With rumours that Ross Brawn could soon be usurped within the Mercedes encampment rife, it seems the unbridled success he has enjoyed over the last two decades has slipped the mind of some within the Formula One community. You don’t really need reminding how great this man is to know his departure would leave a very big hole in the Mercedes team fabric.
The Brackley-based outfit seems in disarray at the present time, Schumacher out, Hamilton in, Wolff in, Brawn and Haug out…it wouldn’t be surprising if the team that turns up in Melbourne is decidedly unready for the season ahead. To muddy the waters even further, it seems Paddy Lowe may be ready to jump ship from Mclaren to replace Brawn after a six-month ‘gardening-leave’ period.
Toto Wolff, only recently engaged as Mercedes ‘overseer’ is the man behind the unfathomable decision to replace Brawn as Team Principal, claiming he “[wished] Ross was going to stay” and that he “admire[d] what Ross has done but I need to understand the structure and what Ross has done.”
“At this stage it would be foolish to come in and speak about replacing anybody.”
Trying to solve the riddle continuously unfolding in the press is a challenge that would make anyone shrink from the task. What it boils down to is this; should Wolff have his way, Paddy Lowe will move over from Mclaren and become Mercedes Team Principal. Ross Brawn could be pushed into accepting the role currently occupied by ex-BAR, Honda and Brawn GP man Nick Fry, that of Mercedes CEO, or he may be asked to leave altogether.
Between them, the two men masterminded the salvation of the stricken Honda team over the winter of 2008/2009 and the metamorphosis into Brawn GP that brought them a World Champion in the shape of Jenson Button and the Constructors World Championship thanks to the efforts of 3rd placed Rubens Barrichello. Since then, pickings have been lean with just the 2012 Chinese Grand Prix victory as consolation. This lack of success was what prompted Norbert Haug to leave the marque earlier this year, and is also understood to be the motivation behind the changes proposed by Wolff.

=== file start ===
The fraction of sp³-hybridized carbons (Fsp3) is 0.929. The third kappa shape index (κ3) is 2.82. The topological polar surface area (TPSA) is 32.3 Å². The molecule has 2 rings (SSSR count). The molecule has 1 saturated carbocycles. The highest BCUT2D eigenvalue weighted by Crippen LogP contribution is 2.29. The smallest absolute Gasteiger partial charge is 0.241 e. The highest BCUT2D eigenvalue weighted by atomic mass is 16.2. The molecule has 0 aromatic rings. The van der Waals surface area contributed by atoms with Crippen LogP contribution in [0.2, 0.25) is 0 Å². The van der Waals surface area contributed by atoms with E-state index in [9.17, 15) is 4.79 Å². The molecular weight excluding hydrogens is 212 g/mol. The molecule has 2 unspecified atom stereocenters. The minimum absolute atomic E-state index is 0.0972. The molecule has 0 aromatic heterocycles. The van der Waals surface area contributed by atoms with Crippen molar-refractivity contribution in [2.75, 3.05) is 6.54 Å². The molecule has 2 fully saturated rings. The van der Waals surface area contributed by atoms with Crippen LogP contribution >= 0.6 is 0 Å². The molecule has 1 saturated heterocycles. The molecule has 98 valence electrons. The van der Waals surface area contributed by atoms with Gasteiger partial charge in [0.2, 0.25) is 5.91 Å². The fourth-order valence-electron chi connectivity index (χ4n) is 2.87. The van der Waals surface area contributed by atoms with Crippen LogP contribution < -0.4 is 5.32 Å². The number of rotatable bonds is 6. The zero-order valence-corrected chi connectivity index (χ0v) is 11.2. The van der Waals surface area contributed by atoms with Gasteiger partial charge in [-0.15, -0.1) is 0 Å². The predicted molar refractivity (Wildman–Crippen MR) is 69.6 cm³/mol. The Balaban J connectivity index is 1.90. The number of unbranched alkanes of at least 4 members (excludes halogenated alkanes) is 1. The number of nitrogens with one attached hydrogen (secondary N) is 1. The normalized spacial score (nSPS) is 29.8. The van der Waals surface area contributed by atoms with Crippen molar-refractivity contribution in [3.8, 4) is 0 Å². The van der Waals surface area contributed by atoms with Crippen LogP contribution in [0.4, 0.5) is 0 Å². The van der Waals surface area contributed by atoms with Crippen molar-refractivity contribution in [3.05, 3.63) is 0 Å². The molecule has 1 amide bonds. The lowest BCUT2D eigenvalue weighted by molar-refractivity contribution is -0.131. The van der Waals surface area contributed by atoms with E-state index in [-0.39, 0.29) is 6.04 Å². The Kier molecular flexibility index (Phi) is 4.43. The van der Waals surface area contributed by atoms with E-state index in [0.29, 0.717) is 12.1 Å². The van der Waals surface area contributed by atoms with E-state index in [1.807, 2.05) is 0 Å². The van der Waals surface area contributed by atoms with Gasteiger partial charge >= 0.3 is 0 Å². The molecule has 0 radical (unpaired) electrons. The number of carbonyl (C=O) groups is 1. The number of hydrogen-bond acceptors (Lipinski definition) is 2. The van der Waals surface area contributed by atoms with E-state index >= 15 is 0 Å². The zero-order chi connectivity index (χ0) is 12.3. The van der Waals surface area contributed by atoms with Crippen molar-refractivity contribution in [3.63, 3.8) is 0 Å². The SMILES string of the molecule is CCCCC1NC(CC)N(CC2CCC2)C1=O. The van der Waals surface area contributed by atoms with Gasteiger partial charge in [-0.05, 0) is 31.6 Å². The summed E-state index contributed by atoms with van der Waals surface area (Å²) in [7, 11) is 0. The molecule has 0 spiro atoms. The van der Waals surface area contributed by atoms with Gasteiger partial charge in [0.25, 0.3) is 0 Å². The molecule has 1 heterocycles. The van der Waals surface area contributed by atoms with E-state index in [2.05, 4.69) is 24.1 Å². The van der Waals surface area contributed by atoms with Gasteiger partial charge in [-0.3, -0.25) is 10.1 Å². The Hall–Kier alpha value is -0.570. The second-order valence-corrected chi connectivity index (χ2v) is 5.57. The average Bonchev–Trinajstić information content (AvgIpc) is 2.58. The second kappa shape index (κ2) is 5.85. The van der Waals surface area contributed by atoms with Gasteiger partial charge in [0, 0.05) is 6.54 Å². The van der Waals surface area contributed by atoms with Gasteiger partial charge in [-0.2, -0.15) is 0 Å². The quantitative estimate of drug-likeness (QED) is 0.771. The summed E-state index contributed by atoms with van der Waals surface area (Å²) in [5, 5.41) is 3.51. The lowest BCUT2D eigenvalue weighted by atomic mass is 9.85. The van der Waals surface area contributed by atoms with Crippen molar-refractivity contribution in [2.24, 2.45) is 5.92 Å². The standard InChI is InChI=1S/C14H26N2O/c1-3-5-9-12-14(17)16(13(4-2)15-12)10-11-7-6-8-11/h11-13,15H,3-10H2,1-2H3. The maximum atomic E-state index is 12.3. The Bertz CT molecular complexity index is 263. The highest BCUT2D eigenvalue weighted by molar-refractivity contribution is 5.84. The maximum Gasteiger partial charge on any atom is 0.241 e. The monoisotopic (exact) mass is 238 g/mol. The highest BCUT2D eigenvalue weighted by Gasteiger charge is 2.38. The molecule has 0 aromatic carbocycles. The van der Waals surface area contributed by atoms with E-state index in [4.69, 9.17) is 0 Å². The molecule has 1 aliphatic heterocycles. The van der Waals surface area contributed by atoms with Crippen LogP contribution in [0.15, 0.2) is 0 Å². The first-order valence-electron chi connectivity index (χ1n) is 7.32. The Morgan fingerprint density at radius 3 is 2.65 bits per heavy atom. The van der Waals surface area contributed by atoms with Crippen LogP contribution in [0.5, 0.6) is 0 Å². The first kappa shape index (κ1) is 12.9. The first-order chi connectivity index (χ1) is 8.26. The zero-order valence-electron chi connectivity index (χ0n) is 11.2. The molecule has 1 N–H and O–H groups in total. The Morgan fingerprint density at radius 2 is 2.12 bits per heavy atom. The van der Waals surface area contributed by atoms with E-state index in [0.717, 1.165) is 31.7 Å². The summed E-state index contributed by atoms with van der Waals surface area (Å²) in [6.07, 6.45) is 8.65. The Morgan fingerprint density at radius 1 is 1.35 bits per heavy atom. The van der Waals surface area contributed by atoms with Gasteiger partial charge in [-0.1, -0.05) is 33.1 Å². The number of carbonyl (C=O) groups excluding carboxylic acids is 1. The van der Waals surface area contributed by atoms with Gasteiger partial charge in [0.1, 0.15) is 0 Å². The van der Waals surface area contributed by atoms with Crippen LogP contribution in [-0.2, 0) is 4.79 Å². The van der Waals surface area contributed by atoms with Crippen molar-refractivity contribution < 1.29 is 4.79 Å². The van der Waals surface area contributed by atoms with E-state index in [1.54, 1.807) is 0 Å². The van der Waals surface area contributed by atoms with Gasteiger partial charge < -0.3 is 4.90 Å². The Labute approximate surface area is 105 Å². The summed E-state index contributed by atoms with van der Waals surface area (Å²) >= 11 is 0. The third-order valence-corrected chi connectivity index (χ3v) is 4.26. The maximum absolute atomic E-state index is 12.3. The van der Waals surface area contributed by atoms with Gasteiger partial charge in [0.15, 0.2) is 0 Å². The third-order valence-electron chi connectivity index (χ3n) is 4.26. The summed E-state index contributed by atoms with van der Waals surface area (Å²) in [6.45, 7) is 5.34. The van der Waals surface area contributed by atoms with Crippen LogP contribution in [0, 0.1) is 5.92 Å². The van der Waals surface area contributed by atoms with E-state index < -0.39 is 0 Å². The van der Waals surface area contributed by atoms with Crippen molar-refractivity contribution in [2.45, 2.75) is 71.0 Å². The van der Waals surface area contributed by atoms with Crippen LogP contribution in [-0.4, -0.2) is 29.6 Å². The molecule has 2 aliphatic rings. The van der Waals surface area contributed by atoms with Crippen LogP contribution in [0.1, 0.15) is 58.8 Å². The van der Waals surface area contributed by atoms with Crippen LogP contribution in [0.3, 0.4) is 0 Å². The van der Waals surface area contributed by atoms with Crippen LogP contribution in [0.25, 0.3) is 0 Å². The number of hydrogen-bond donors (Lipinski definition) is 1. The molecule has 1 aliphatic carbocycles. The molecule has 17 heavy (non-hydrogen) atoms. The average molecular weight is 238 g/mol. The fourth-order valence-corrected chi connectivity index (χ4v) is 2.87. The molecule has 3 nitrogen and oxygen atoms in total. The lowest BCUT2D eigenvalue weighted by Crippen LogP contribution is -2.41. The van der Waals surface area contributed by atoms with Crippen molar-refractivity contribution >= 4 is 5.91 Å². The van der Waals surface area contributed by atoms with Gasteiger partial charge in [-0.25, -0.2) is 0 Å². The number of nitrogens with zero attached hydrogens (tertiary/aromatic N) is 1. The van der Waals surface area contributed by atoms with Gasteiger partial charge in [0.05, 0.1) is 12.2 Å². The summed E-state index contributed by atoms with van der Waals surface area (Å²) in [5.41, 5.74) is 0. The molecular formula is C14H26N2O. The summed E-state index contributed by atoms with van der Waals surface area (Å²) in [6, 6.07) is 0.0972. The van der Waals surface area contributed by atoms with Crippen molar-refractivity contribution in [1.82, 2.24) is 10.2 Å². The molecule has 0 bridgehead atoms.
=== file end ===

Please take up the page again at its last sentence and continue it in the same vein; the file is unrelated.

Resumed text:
Paddy Lowe was instrumental in designing the 2012 Mclaren MP4-27, a car that was often the fastest (but regrettably unreliable) car in the field. While Mclaren themselves have fallen consistently short of their targets in recent years, they have a much better record than Mercedes have managed in the same time period. Should Ross Brawn refuse the offer of demotion being dished out by Toto Wolff, will he remain in Formula One? Could he bring himself to go through the Honda/Brawn/Mercedes saga all over again? Once upon a time it seemed impossible to visualise him working with anyone but Michael Schumacher and Ferrari, yet his sweetest hour surely was the moment the team bearing his name triumphed against all odds. That proved it was Brawn who was instrumental in Ferrari’s 2000-2004 run of success rather than the team he assembled around him.
The potential move should Brawn wish to remain within the sport could be a direct swap with Mclaren; Mercedes of course would hope that if Brawn does go no other team will benefit. If Brawn chooses to join the team that harboured his arch-nemesis in the shapes of Mika Hakkinen and Adrian Newey, he will rekindle the relationship with Jenson Button that proved so fruitful in 2009. Of course, this all depends on Mclaren’s willingness to bid for Brawn’s services should he become available.
One man who will be watching all this with, one would imagine, more than a slight degree of alarm is Lewis Hamilton. Only hours after making his debut in Mercedes colours the man he thought was going to be his boss this year is seemingly on the way out. Part of the deal that lured Hamilton to Mercedes was the prospect of working with such a leading light as Ross Brawn, and although the 2008 World Champion has been careful to temper expectations that are too heady for the 2013 season 2014 is now looking like it too could be a difficult year should significant changes still need time to settle.